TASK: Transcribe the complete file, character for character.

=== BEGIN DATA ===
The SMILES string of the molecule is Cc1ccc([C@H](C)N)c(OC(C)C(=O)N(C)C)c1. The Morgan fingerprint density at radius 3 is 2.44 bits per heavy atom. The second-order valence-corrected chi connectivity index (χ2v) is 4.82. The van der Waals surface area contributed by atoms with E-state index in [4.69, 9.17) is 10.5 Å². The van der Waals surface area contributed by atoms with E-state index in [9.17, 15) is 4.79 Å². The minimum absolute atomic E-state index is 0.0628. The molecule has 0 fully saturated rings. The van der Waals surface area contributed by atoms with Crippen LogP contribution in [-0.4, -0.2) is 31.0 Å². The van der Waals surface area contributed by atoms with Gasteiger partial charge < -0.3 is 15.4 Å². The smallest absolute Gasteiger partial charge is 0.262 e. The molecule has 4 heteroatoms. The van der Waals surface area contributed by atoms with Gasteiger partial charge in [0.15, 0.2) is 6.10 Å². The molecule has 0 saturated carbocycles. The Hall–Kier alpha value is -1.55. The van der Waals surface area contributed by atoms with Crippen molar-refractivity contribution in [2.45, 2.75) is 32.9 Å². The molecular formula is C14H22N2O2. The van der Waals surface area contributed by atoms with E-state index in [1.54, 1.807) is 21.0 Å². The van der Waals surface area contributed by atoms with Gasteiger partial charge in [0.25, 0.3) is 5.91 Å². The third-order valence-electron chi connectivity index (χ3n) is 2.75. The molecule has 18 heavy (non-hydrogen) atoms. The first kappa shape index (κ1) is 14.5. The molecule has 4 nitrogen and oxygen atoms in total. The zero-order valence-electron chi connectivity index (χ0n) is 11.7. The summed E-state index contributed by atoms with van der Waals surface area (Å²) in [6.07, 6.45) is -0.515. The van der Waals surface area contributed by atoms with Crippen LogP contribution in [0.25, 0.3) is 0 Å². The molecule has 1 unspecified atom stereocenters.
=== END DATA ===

The SMILES string of the molecule is Cc1ccc([C@H](C)N)c(OC(C)C(=O)N(C)C)c1. The Morgan fingerprint density at radius 3 is 2.44 bits per heavy atom. The second-order valence-corrected chi connectivity index (χ2v) is 4.82. The van der Waals surface area contributed by atoms with E-state index in [4.69, 9.17) is 10.5 Å². The van der Waals surface area contributed by atoms with E-state index in [9.17, 15) is 4.79 Å². The minimum absolute atomic E-state index is 0.0628. The molecule has 0 fully saturated rings. The van der Waals surface area contributed by atoms with Crippen LogP contribution in [-0.4, -0.2) is 31.0 Å². The van der Waals surface area contributed by atoms with Gasteiger partial charge < -0.3 is 15.4 Å². The smallest absolute Gasteiger partial charge is 0.262 e. The molecule has 4 heteroatoms. The van der Waals surface area contributed by atoms with Gasteiger partial charge in [0.15, 0.2) is 6.10 Å². The molecule has 0 saturated carbocycles. The Hall–Kier alpha value is -1.55. The van der Waals surface area contributed by atoms with Crippen molar-refractivity contribution in [2.45, 2.75) is 32.9 Å². The molecular formula is C14H22N2O2. The van der Waals surface area contributed by atoms with E-state index in [1.54, 1.807) is 21.0 Å². The van der Waals surface area contributed by atoms with Gasteiger partial charge in [0.25, 0.3) is 5.91 Å². The third-order valence-electron chi connectivity index (χ3n) is 2.75. The molecule has 18 heavy (non-hydrogen) atoms. The first kappa shape index (κ1) is 14.5. The molecule has 4 nitrogen and oxygen atoms in total. The zero-order valence-electron chi connectivity index (χ0n) is 11.7. The summed E-state index contributed by atoms with van der Waals surface area (Å²) in [6.07, 6.45) is -0.515. The van der Waals surface area contributed by atoms with Crippen LogP contribution in [0.25, 0.3) is 0 Å². The molecule has 1 unspecified atom stereocenters.